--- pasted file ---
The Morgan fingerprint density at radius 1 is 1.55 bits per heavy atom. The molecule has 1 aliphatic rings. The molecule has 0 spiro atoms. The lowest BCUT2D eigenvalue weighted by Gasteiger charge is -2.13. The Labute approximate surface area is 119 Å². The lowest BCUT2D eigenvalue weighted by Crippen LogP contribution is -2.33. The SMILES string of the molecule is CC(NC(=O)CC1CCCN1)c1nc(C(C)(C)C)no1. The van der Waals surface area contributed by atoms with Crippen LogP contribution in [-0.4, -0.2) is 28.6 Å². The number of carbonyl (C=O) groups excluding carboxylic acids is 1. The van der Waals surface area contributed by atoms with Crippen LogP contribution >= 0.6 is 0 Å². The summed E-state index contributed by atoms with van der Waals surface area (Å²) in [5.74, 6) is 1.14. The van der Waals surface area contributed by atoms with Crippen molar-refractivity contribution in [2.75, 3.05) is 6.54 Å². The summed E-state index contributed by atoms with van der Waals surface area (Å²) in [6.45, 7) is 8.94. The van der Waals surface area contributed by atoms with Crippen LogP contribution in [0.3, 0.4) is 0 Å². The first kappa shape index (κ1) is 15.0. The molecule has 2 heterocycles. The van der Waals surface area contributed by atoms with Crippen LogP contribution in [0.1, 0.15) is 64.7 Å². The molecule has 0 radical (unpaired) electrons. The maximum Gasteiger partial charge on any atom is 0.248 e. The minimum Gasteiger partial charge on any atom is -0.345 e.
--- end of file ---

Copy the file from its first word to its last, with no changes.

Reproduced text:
The Morgan fingerprint density at radius 1 is 1.55 bits per heavy atom. The molecule has 1 aliphatic rings. The molecule has 0 spiro atoms. The lowest BCUT2D eigenvalue weighted by Gasteiger charge is -2.13. The Labute approximate surface area is 119 Å². The lowest BCUT2D eigenvalue weighted by Crippen LogP contribution is -2.33. The SMILES string of the molecule is CC(NC(=O)CC1CCCN1)c1nc(C(C)(C)C)no1. The van der Waals surface area contributed by atoms with Crippen LogP contribution in [-0.4, -0.2) is 28.6 Å². The number of carbonyl (C=O) groups excluding carboxylic acids is 1. The van der Waals surface area contributed by atoms with Crippen LogP contribution >= 0.6 is 0 Å². The summed E-state index contributed by atoms with van der Waals surface area (Å²) in [5.74, 6) is 1.14. The van der Waals surface area contributed by atoms with Crippen molar-refractivity contribution in [2.75, 3.05) is 6.54 Å². The summed E-state index contributed by atoms with van der Waals surface area (Å²) in [6.45, 7) is 8.94. The van der Waals surface area contributed by atoms with Crippen LogP contribution in [0.3, 0.4) is 0 Å². The first kappa shape index (κ1) is 15.0. The molecule has 2 heterocycles. The van der Waals surface area contributed by atoms with Crippen LogP contribution in [0.1, 0.15) is 64.7 Å². The molecule has 0 radical (unpaired) electrons. The maximum Gasteiger partial charge on any atom is 0.248 e. The minimum Gasteiger partial charge on any atom is -0.345 e.